Let’s make sure we know who we are talking with here.
This is Justin Tuck, the former Giants defensive end. He dislikes quarterbacks. All of them. There is something about the position he played, and the position they play, that does not allow Tuck to get past this.
“It was hard for me, at times, to like Eli [Manning],’’ Tuck said.
Wait, what? Doesn’t everyone like Eli?
Well, Eli was a quarterback, and those guys tend to make Tuck’s blood boil — even, it appears, the quarterback on his own team.
If Tuck can feel this way about good ol’ Eli, imagine the disdain he harbors for Tom Brady.
“So for me to say this is phenomenal in it’s own right,’’ Tuck told The Post. “He’s the greatest football — he’s definitely the greatest quarterback of all time, and he’s approaching the greatest football player of all time. And he might already be there, considering how we judge our stars.
“The two biggest matrix[es] we judge our stars on are success and longevity, right? I mean, what’s the argument here? He’s been to 10 Super Bowls, he’s won six, maybe seven, depending when we’re talking. He’s been to I don’t know how many Pro Bowls, and he’s had a 20-plus year career, and he’s not slowing down. He literally looks like he could play five more years.’’
The football pathways of so many defensive players are littered with reminders of Brady conquests, Tuck and the other Giants who played in Super Bowl XLII and XLVI walk nothing but happy trails. Those Giants teams slayed the Brady dragon once, shockingly, and did it again four years later.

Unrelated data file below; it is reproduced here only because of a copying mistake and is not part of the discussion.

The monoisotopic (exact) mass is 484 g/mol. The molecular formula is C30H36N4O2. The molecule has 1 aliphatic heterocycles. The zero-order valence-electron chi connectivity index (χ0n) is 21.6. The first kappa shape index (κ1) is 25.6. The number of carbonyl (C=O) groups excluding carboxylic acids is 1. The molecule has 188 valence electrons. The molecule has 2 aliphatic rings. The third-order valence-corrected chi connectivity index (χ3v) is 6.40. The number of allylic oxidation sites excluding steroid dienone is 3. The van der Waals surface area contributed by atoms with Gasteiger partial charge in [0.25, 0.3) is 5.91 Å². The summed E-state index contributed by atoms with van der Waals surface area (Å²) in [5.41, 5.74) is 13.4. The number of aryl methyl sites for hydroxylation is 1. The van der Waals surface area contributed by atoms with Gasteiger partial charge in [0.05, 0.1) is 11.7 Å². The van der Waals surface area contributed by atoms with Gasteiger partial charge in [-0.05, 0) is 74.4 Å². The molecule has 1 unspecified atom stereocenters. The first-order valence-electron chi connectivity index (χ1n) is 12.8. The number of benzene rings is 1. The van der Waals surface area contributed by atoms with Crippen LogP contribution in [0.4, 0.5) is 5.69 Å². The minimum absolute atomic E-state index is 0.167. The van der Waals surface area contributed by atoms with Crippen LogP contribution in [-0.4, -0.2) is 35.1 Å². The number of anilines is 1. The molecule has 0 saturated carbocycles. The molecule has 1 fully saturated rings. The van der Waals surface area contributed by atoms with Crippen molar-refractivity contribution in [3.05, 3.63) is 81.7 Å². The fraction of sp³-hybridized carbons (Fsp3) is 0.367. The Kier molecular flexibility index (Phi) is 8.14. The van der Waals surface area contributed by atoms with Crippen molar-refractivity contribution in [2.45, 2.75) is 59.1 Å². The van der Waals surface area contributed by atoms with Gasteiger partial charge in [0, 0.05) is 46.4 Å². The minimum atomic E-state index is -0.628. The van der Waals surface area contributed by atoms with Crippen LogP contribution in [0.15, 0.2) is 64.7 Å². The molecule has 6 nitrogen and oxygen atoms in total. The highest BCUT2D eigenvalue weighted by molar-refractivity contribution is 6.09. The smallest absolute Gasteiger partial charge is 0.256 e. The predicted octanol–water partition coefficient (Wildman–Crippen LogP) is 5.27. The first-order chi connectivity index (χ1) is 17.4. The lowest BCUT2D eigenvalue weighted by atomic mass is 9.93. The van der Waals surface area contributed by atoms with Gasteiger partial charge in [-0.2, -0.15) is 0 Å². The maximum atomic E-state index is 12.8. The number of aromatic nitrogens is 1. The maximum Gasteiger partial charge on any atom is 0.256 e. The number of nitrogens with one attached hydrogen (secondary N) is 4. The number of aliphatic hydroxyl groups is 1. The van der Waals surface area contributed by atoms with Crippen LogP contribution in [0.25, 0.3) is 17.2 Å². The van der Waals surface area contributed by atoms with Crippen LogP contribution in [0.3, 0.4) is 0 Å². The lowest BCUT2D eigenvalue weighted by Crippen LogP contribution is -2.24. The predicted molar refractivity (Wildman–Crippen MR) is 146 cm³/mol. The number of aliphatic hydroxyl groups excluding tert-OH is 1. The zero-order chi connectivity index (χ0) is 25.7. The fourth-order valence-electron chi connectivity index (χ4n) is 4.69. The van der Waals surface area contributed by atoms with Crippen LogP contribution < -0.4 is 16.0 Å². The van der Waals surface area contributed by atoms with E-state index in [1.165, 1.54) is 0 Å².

Nine years after the Giants left Lucas Oil Stadium in Indianapolis with a 21-17 victory, it was not unfair to wonder how much Brady had left in his tank, given that he was 34 years old. He is now 43, and in his first year with Tampa Bay has the Buccaneers in Super Bowl LV, facing the Chiefs on Sunday at Raymond James Stadium. He threw 40 touchdown passes, was intercepted just 12 times and compiled a passer rating of 102.2. It is not as if the Bucs carried him here. They got on his back and Brady did the rest.
“Unprecedented,’’ said Osi Umenyiora, another former Giants defensive end with two Super Bowl victories over Brady and the Patriots. “Something I didn’t think was possible. I thought maybe a kicker could play to that age, but at the quarterback position, taking those hits — well, they don’t have to take that many hits anymore. That might have helped him.’’
Umenyiora, 39, has been retired for six years. Tuck, 37, retired five years ago. Brady, older than both of these former defensive stars, shows no sign of stopping.
“The fact that he’s still able to perform and throw the ball the way he does — he’s lost nothing on his arm, his accuracy is still there, his touch is still there,’’ Umenyiora said. “This guy looks like he’s gonna be able to play for another three, four years, and that’s just crazy.’’
What is crazier still is Tuck contemplating Brady as the best player to ever don a uniform in the NFL.
“You know how much I do not like that position, but I’m a hypocrite and fool if I blind myself to the fact of how successful that guy has been,’’ Tuck said. “And all the things he’s accomplished — I didn’t say greatest athlete, he’s not in the running for that, but when you look at what he’s accomplished and still is accomplishing, he has to be in the running, he has to be high in the running.
“The impact a Lawrence Taylor or a Reggie White or a Ronnie Lott or a Jerry Rice or a Walter Payton, all these guys had in the game, that’s different because it’s different positions. But the quarterback position is the most regarded position in our sport, and he is by far now the best ever at that position. I would have to have a really strong retort for someone to knock me off this mountain of saying he’s the front-runner for being the best football player ever.’’